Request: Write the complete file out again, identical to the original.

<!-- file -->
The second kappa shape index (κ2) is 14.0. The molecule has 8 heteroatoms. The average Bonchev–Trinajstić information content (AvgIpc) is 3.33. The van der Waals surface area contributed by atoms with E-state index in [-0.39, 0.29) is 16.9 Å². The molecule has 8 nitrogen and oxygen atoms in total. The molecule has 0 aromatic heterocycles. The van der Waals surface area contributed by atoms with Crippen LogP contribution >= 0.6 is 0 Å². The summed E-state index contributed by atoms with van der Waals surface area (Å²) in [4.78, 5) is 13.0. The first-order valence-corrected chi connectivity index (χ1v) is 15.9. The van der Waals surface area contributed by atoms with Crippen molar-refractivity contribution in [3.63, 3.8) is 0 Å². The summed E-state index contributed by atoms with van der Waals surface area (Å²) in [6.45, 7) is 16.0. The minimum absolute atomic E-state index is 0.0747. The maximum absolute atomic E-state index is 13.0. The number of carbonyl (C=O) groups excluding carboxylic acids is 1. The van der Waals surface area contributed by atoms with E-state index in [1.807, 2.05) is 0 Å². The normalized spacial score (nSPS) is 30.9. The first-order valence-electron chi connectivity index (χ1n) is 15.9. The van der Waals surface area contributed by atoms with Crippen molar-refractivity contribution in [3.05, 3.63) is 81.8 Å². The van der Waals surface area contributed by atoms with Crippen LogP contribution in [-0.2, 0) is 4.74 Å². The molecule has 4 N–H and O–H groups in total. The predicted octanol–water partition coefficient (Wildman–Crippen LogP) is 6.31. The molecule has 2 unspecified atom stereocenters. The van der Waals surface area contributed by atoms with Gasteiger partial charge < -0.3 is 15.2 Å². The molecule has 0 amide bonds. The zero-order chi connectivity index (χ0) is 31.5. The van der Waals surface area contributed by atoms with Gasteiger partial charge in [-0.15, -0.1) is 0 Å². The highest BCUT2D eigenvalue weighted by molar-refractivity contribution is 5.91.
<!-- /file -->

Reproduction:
The second kappa shape index (κ2) is 14.0. The molecule has 8 heteroatoms. The average Bonchev–Trinajstić information content (AvgIpc) is 3.33. The van der Waals surface area contributed by atoms with E-state index in [-0.39, 0.29) is 16.9 Å². The molecule has 8 nitrogen and oxygen atoms in total. The molecule has 0 aromatic heterocycles. The van der Waals surface area contributed by atoms with Crippen LogP contribution >= 0.6 is 0 Å². The summed E-state index contributed by atoms with van der Waals surface area (Å²) in [4.78, 5) is 13.0. The first-order valence-corrected chi connectivity index (χ1v) is 15.9. The van der Waals surface area contributed by atoms with Crippen molar-refractivity contribution in [3.63, 3.8) is 0 Å². The summed E-state index contributed by atoms with van der Waals surface area (Å²) in [6.45, 7) is 16.0. The minimum absolute atomic E-state index is 0.0747. The maximum absolute atomic E-state index is 13.0. The number of carbonyl (C=O) groups excluding carboxylic acids is 1. The van der Waals surface area contributed by atoms with E-state index in [1.807, 2.05) is 0 Å². The normalized spacial score (nSPS) is 30.9. The first-order valence-electron chi connectivity index (χ1n) is 15.9. The van der Waals surface area contributed by atoms with Crippen molar-refractivity contribution in [3.05, 3.63) is 81.8 Å². The van der Waals surface area contributed by atoms with Crippen LogP contribution in [-0.2, 0) is 4.74 Å². The molecule has 4 N–H and O–H groups in total. The predicted octanol–water partition coefficient (Wildman–Crippen LogP) is 6.31. The molecule has 2 unspecified atom stereocenters. The van der Waals surface area contributed by atoms with Gasteiger partial charge < -0.3 is 15.2 Å². The molecule has 0 amide bonds. The zero-order chi connectivity index (χ0) is 31.5. The van der Waals surface area contributed by atoms with Gasteiger partial charge in [-0.15, -0.1) is 0 Å². The highest BCUT2D eigenvalue weighted by molar-refractivity contribution is 5.91.